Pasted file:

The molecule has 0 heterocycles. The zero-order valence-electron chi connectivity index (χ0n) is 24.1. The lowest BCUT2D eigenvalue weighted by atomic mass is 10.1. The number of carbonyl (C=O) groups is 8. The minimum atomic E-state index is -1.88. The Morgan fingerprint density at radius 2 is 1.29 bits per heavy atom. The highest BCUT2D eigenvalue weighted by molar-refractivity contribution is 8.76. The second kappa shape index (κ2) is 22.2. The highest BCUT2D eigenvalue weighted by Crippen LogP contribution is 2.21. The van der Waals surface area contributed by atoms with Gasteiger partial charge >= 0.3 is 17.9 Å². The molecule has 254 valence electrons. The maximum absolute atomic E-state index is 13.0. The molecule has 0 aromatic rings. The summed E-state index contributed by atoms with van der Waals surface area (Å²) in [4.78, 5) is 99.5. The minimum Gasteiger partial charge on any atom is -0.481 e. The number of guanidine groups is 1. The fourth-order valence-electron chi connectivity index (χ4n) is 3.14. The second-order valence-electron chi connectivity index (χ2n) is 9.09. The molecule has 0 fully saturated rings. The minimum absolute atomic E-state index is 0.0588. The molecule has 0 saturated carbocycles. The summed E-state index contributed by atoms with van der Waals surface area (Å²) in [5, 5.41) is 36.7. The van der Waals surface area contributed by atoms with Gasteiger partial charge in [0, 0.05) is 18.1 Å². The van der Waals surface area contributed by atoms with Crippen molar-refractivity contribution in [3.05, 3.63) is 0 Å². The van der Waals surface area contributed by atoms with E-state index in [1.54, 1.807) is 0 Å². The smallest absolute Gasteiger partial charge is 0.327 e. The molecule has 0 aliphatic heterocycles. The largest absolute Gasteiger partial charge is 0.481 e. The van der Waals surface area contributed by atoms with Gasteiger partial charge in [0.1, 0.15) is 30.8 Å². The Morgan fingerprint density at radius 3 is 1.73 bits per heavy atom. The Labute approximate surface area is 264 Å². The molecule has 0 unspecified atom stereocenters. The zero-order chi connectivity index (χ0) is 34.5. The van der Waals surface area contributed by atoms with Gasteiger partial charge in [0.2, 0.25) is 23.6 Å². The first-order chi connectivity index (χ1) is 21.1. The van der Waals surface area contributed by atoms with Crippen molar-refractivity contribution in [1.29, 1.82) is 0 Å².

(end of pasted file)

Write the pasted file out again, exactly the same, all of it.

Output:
The molecule has 0 heterocycles. The zero-order valence-electron chi connectivity index (χ0n) is 24.1. The lowest BCUT2D eigenvalue weighted by atomic mass is 10.1. The number of carbonyl (C=O) groups is 8. The minimum atomic E-state index is -1.88. The Morgan fingerprint density at radius 2 is 1.29 bits per heavy atom. The highest BCUT2D eigenvalue weighted by molar-refractivity contribution is 8.76. The second kappa shape index (κ2) is 22.2. The highest BCUT2D eigenvalue weighted by Crippen LogP contribution is 2.21. The van der Waals surface area contributed by atoms with Gasteiger partial charge >= 0.3 is 17.9 Å². The molecule has 254 valence electrons. The maximum absolute atomic E-state index is 13.0. The molecule has 0 aromatic rings. The summed E-state index contributed by atoms with van der Waals surface area (Å²) in [4.78, 5) is 99.5. The minimum Gasteiger partial charge on any atom is -0.481 e. The number of guanidine groups is 1. The fourth-order valence-electron chi connectivity index (χ4n) is 3.14. The second-order valence-electron chi connectivity index (χ2n) is 9.09. The molecule has 0 fully saturated rings. The minimum absolute atomic E-state index is 0.0588. The molecule has 0 saturated carbocycles. The summed E-state index contributed by atoms with van der Waals surface area (Å²) in [5, 5.41) is 36.7. The van der Waals surface area contributed by atoms with Gasteiger partial charge in [0, 0.05) is 18.1 Å². The van der Waals surface area contributed by atoms with Crippen molar-refractivity contribution in [3.05, 3.63) is 0 Å². The van der Waals surface area contributed by atoms with E-state index in [1.54, 1.807) is 0 Å². The smallest absolute Gasteiger partial charge is 0.327 e. The molecule has 0 aliphatic heterocycles. The largest absolute Gasteiger partial charge is 0.481 e. The van der Waals surface area contributed by atoms with Gasteiger partial charge in [0.1, 0.15) is 30.8 Å². The Morgan fingerprint density at radius 3 is 1.73 bits per heavy atom. The Labute approximate surface area is 264 Å². The molecule has 0 unspecified atom stereocenters. The zero-order chi connectivity index (χ0) is 34.5. The van der Waals surface area contributed by atoms with Gasteiger partial charge in [0.2, 0.25) is 23.6 Å². The first-order chi connectivity index (χ1) is 21.1. The van der Waals surface area contributed by atoms with Crippen molar-refractivity contribution in [1.29, 1.82) is 0 Å².